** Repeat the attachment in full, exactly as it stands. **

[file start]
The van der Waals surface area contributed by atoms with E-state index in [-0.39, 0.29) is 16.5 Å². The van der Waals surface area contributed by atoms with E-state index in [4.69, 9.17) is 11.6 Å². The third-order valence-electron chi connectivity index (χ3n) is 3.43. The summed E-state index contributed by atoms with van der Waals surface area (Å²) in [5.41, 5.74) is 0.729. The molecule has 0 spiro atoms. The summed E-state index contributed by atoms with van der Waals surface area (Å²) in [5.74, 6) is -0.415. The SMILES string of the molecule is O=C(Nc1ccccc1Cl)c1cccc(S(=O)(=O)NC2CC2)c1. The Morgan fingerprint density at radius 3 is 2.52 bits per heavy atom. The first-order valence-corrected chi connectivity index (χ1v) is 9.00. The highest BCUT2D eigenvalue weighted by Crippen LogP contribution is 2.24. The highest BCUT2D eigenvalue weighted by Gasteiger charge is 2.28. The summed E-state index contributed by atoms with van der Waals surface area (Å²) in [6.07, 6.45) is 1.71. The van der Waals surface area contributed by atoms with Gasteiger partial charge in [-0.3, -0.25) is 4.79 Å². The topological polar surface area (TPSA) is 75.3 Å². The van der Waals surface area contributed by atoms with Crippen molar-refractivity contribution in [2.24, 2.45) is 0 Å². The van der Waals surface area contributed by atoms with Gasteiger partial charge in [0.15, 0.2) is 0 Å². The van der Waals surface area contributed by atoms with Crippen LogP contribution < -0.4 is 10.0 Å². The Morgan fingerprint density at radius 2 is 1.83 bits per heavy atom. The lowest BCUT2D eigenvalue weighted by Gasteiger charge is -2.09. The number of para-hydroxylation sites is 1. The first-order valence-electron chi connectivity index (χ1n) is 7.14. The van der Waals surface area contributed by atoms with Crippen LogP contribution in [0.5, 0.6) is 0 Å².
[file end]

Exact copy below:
The van der Waals surface area contributed by atoms with E-state index in [-0.39, 0.29) is 16.5 Å². The van der Waals surface area contributed by atoms with E-state index in [4.69, 9.17) is 11.6 Å². The third-order valence-electron chi connectivity index (χ3n) is 3.43. The summed E-state index contributed by atoms with van der Waals surface area (Å²) in [5.41, 5.74) is 0.729. The molecule has 0 spiro atoms. The summed E-state index contributed by atoms with van der Waals surface area (Å²) in [5.74, 6) is -0.415. The SMILES string of the molecule is O=C(Nc1ccccc1Cl)c1cccc(S(=O)(=O)NC2CC2)c1. The Morgan fingerprint density at radius 3 is 2.52 bits per heavy atom. The first-order valence-corrected chi connectivity index (χ1v) is 9.00. The highest BCUT2D eigenvalue weighted by Crippen LogP contribution is 2.24. The highest BCUT2D eigenvalue weighted by Gasteiger charge is 2.28. The summed E-state index contributed by atoms with van der Waals surface area (Å²) in [6.07, 6.45) is 1.71. The van der Waals surface area contributed by atoms with Gasteiger partial charge in [-0.3, -0.25) is 4.79 Å². The topological polar surface area (TPSA) is 75.3 Å². The van der Waals surface area contributed by atoms with Crippen molar-refractivity contribution in [2.24, 2.45) is 0 Å². The van der Waals surface area contributed by atoms with Gasteiger partial charge in [0.15, 0.2) is 0 Å². The van der Waals surface area contributed by atoms with Crippen LogP contribution < -0.4 is 10.0 Å². The Morgan fingerprint density at radius 2 is 1.83 bits per heavy atom. The lowest BCUT2D eigenvalue weighted by Gasteiger charge is -2.09. The number of para-hydroxylation sites is 1. The first-order valence-electron chi connectivity index (χ1n) is 7.14. The van der Waals surface area contributed by atoms with Crippen LogP contribution in [0.5, 0.6) is 0 Å².